[QODLink]
Counting the Cost
Is capitalism bankrupt?
With a worldwide financial crisis and an outraged 99 per cent, we ask if the free market is free enough.
Last Modified: 25 Feb 2012 07:51

The world is a largely capitalistic economy - one that even communist China is embracing. But with a worldwide financial crisis, towering government debt and the public outrage of the 99 per cent, perhaps the free market is not free enough.

The world's largest economy, the US, has a $15.2tn debt. According to Tea Partiers, that is because government spending and central bank meddling has distorted the market. Occupy campaigners, however, argue that capitalism brings excessive wealth to the few.

To even the most fiscally unlearned, the disparity is obvious.

The Economic Policy Institute has found that 1 per cent of US households control 42.7 per cent of the country's assets.

And with wealth, comes influence - 24.3 per cent of all political donations in the 2010 election cycle were made by 0.01 per cent of Americans.

Sadly, the developing world gets left behind as well. According to the United Nations Children's Fund, the richest 20 per cent of the world’s population control 82.8 per cent of its income, while the poorest 20 per cent control just 1 per cent.

Capitalism is often celebrated as the panacea for the world's financial problems but in this episode, Counting the Cost looks at how the system is open to abuse, corruption and could benefit from taking a page out of the experiences of emerging economies.

Kamahl Santamaria speaks to Mark Weisbrot from the Centre for Economic and Policy Research; Bryan Caplan, an adjunct scholar at the Cato Institute in Fairfax; and Loretta Napoleoni, the author of Maonimcs: Why Chinese Communists Make Better Capitalists Than We Do.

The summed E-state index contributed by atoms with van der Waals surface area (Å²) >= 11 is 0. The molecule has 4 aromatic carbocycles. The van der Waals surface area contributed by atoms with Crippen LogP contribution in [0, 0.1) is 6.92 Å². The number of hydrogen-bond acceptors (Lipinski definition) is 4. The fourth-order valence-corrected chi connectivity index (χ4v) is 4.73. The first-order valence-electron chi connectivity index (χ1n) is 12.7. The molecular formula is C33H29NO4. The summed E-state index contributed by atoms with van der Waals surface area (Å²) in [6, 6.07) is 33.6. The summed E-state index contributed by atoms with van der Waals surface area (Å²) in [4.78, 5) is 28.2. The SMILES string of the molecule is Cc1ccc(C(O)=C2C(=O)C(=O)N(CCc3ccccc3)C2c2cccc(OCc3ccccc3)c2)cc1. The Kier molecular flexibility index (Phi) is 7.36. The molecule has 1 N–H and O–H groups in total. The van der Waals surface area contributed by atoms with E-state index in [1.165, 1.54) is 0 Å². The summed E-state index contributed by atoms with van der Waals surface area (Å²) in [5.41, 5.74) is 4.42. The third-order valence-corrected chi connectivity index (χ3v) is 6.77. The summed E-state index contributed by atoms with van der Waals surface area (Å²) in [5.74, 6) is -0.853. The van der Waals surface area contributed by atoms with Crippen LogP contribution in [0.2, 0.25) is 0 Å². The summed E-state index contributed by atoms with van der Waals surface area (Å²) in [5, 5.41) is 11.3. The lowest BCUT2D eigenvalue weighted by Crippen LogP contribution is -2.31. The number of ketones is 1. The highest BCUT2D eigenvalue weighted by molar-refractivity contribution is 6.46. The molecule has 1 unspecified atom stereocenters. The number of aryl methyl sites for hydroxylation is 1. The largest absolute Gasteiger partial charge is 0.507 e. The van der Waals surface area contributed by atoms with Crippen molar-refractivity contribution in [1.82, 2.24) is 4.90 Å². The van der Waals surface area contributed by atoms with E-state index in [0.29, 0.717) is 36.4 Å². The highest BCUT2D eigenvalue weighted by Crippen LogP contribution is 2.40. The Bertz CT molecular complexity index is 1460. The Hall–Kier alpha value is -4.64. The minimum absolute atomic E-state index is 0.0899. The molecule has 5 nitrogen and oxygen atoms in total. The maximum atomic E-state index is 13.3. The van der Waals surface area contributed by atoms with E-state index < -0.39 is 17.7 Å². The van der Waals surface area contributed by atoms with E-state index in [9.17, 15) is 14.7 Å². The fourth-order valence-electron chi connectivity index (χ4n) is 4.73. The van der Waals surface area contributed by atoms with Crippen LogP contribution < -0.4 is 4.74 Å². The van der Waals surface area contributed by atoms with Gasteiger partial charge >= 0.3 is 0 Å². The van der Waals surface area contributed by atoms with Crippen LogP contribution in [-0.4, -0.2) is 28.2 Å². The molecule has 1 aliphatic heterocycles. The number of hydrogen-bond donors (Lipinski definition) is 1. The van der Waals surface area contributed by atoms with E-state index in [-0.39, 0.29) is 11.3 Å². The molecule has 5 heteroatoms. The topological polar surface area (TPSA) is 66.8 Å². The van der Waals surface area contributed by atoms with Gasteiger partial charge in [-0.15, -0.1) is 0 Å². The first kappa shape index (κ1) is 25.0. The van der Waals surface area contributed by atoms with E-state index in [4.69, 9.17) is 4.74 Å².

Counting the Cost can be seen each week at the following times GMT: Friday: 2230; Saturday: 0930; Sunday: 0330; Monday: 1630.

Click here for more on Counting the Cost.

Source:
Al Jazeera
Topics in this article
People
Country
Organisation
Featured on Al Jazeera
Muslim volunteers face questioning and threat of arrest, while aid has been disrupted or blocked, charities say.
Six months on, outrage and sorrow over the mass schoolgirl abduction has disappeared - except for families in Nigeria.
ISIL combatants seeking an 'exit strategy' from Mideast conflict need positive reinforcement back home, analysts say.
European nation hit by a wave of Islamophobia as many young fighters join ISIL in Syria and Iraq.
Featured
Lack of child protection laws means abandoned and orphaned kids rely heavily on the care of strangers.
At least 25 tax collectors have been killed since 2012 in Mogadishu, a city awash in weapons and abject poverty.
Since she was 16-years-old, Scottish Nationalist Party's Sturgeon has strove for independence from the UK.
Armed group's ransom success with German hostages marks a re-emergence, as authorities investigate ISIL links.
Western nations are moving into the resource-rich country after decades of disinterest, challenging China's interests.